Dredging Pace Quickens!

During the recent increased volume of water in June it was observed that the flow of the water has got considerably slowed down.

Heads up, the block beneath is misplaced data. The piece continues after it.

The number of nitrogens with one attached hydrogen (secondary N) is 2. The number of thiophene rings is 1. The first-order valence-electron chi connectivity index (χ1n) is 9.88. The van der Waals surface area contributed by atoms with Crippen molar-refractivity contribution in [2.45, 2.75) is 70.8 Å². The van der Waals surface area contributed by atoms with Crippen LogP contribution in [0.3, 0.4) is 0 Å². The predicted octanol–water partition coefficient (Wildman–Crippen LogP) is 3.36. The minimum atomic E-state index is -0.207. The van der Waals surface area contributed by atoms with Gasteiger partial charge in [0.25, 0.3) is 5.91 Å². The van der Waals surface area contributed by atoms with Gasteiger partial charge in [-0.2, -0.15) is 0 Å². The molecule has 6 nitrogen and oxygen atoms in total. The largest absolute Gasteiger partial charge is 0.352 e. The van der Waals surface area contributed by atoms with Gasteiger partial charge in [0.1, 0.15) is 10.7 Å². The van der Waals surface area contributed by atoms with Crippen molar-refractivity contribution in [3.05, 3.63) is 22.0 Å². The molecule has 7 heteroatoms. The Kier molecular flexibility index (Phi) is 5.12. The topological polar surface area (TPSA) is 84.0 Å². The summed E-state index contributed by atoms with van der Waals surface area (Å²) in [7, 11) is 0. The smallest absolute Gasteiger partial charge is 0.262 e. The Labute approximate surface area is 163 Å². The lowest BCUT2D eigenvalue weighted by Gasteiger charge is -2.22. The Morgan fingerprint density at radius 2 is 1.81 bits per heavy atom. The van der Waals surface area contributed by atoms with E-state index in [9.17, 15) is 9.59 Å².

Recently the Secretary Irrigation and Flood Control publicly expressed displeasure regarding the slow pace of dredging in the flood spill over channel. He had earlier given a detailed interview to the newspaper regarding government plans for flood prevention which includes dredging, strengthening embankments and so on. He had also stated that due to the slow pace of work by various agencies to which the task had been tendered out, the department would take up the job on its own. Reportedly, the same has been done. However, keeping in view the nature of the task and the amount of silt which has been collecting for decades, the pace would need to be accelerated by employing more men and machinery. Reportedly, the excavated silt and earth has to be taken out during night due to traffic restrictions on movement of trucks during day. The traffic department should relent in view of the urgency connected with flood prevention. The most important factor is the time constraint. Winter months when the water level is low, the flood channel remains virtually dry. This is the time to excavate the silt and mud. The other important factor for flood prevention is to clean up the flood basins which too have been either silted up or even encroached upon. The worst example is the Wular Lake which at one time was considered to be the second largest sweet water lake in Asia. Other flood basins have been converted into built up areas by the private encroachers as well as by the government itself. Ironically, the office of the Srinagar Development Authority supposed to oversee the proper and orderly development of the city has itself been constructed in the River’s flood basin. During the recent increased volume of water in June it was observed that the flow of the water has got considerably slowed down. The reason for this is absence of dredging in the outflow from the Wular Lake between Sopore and Baramulla. The speed of water in that area needs to be appreciably improved as used to be done in the Maharaja’s time for which a dredger had been permanently stationed in that area. Lastly, one needs to strengthen the embankments especially at the weak points which saw many breaches in 2014 flood. In fact, in weak areas one may have to go for reinforced cement concrete bunds. The overflow of the water over some of its banks in the city may not cause such havoc as was caused by massive breaches. This aspect too needs attention. One could also consider using of boulder crates instead of sand bags in weak areas depending upon expert opinion. Let us hope that with the increased attention and involvement of higher authorities we will be safe from future nightmares!